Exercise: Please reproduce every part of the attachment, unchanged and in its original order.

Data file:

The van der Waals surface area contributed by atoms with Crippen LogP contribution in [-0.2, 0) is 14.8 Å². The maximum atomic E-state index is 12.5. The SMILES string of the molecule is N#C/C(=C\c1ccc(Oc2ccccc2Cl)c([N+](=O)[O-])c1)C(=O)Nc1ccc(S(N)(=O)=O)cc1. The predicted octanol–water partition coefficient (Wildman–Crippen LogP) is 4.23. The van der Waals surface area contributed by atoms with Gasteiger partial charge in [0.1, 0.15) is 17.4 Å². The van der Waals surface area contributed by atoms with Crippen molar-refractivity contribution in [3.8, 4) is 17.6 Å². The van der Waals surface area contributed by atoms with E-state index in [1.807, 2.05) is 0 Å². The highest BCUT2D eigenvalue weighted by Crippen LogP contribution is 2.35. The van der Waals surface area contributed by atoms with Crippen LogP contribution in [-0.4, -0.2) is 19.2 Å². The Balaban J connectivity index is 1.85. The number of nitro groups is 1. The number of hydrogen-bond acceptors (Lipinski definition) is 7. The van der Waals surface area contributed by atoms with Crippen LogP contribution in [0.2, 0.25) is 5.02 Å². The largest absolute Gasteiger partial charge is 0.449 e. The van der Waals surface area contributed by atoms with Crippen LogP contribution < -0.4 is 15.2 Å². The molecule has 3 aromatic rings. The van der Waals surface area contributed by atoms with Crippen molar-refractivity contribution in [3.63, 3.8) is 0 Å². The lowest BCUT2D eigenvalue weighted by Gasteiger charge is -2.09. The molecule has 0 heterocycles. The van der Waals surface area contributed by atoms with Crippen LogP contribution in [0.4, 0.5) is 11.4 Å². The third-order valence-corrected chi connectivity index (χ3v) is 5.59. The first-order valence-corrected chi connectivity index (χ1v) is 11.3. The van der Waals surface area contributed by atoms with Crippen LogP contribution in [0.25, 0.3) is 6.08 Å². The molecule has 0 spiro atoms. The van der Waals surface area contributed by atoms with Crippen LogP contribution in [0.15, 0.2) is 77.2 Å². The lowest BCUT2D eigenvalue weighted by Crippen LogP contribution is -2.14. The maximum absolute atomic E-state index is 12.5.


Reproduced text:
The van der Waals surface area contributed by atoms with Crippen LogP contribution in [-0.2, 0) is 14.8 Å². The maximum atomic E-state index is 12.5. The SMILES string of the molecule is N#C/C(=C\c1ccc(Oc2ccccc2Cl)c([N+](=O)[O-])c1)C(=O)Nc1ccc(S(N)(=O)=O)cc1. The predicted octanol–water partition coefficient (Wildman–Crippen LogP) is 4.23. The van der Waals surface area contributed by atoms with Gasteiger partial charge in [0.1, 0.15) is 17.4 Å². The van der Waals surface area contributed by atoms with Crippen molar-refractivity contribution in [3.8, 4) is 17.6 Å². The van der Waals surface area contributed by atoms with E-state index in [1.807, 2.05) is 0 Å². The highest BCUT2D eigenvalue weighted by Crippen LogP contribution is 2.35. The van der Waals surface area contributed by atoms with Crippen LogP contribution in [-0.4, -0.2) is 19.2 Å². The Balaban J connectivity index is 1.85. The number of nitro groups is 1. The number of hydrogen-bond acceptors (Lipinski definition) is 7. The van der Waals surface area contributed by atoms with Crippen LogP contribution in [0.2, 0.25) is 5.02 Å². The largest absolute Gasteiger partial charge is 0.449 e. The van der Waals surface area contributed by atoms with Crippen LogP contribution < -0.4 is 15.2 Å². The molecule has 3 aromatic rings. The van der Waals surface area contributed by atoms with Crippen molar-refractivity contribution in [3.63, 3.8) is 0 Å². The lowest BCUT2D eigenvalue weighted by Gasteiger charge is -2.09. The molecule has 0 heterocycles. The van der Waals surface area contributed by atoms with Crippen LogP contribution in [0.4, 0.5) is 11.4 Å². The third-order valence-corrected chi connectivity index (χ3v) is 5.59. The first-order valence-corrected chi connectivity index (χ1v) is 11.3. The van der Waals surface area contributed by atoms with Crippen LogP contribution in [0.25, 0.3) is 6.08 Å². The molecule has 0 spiro atoms. The van der Waals surface area contributed by atoms with Crippen LogP contribution in [0.15, 0.2) is 77.2 Å². The lowest BCUT2D eigenvalue weighted by Crippen LogP contribution is -2.14. The maximum absolute atomic E-state index is 12.5.